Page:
May 17 (UPI) — A New York appeals court ruled Thursday a defamation case brought by a former reality television contestant against President Donald Trump can proceed.
“Now, upon reading and filing the papers with respect to the motion, and due deliberation having been had thereon, it is ordered that the motion is denied,” the five-judge appeals panel said in a one-page ruling.
“Nothing in the Supremacy Clause of the United States Constitution even suggests that the President cannot be called to account before a state court for wrongful conduct that bears no relationship to any federal executive responsibility,” she said in her ruling at the time.
The ruling cited a 1997 Supreme Court decision regarding Paula Jones‘ lawsuit against former President Bill Clinton. In that case, the court held that Clinton did not have immunity in federal lawsuits over private acts.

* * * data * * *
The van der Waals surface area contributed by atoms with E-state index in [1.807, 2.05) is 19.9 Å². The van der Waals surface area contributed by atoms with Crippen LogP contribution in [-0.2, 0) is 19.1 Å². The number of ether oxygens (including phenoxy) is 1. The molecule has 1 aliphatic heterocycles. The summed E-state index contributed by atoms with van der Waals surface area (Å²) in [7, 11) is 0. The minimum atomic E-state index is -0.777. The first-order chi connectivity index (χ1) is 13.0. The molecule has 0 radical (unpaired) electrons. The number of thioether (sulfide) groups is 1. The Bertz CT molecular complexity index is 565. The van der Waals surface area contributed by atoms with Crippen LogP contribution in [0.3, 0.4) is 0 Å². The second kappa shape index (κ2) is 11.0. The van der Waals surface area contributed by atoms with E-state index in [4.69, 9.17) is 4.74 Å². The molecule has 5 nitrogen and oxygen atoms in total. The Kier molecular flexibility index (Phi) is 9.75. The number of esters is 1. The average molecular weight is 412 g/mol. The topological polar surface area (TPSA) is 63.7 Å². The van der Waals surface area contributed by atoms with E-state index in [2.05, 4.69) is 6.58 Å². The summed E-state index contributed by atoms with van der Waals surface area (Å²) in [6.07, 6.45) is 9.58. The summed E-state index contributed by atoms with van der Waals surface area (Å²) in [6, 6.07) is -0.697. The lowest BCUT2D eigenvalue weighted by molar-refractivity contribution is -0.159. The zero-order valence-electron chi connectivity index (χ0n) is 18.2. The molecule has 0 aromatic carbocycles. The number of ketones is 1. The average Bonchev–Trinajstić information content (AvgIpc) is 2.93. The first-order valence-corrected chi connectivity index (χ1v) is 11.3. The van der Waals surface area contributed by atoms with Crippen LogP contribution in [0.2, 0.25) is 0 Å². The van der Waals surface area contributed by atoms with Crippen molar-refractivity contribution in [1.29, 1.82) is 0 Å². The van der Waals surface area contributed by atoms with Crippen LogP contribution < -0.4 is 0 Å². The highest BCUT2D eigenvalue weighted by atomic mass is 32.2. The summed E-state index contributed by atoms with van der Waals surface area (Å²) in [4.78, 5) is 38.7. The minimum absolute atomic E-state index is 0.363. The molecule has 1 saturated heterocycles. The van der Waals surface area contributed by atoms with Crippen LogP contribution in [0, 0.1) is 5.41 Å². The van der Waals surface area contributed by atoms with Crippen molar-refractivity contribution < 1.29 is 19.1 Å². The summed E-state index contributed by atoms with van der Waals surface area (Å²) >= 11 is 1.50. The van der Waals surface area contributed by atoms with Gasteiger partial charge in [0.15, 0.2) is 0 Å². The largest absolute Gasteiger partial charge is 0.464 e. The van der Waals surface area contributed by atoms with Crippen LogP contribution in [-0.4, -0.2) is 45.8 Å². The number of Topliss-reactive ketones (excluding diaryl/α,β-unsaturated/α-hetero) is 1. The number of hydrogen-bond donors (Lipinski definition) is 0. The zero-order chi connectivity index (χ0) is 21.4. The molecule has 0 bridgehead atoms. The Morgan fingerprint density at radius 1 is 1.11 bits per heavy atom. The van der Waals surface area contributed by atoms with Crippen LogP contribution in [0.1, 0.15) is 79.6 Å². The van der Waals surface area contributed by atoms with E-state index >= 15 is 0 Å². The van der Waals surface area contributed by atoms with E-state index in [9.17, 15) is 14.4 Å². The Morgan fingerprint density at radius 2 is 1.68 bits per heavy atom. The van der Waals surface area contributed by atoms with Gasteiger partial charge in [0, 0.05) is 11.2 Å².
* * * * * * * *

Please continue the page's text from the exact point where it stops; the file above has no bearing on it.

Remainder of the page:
Summer Zervos, a former contestant on Trump’s former NBC reality show The Apprentice, said she filed the defamation suit because of his public response to her accusation of sexual assault in 2007. She said Trump attacked, denigrated and lied about her during rallies and interviews.
Zervos said she would be willing to drop the suit if the Trump retracts what he said and admits to the assault.
“We look forward to proving Ms. Zervos’ claim that defendant lied when he maliciously attacked her for reporting his sexually abusive behavior,” Zervos’ attorney, Marianne Wang, told The New York Post on Thursday.
Susan McFarland contributed to this report.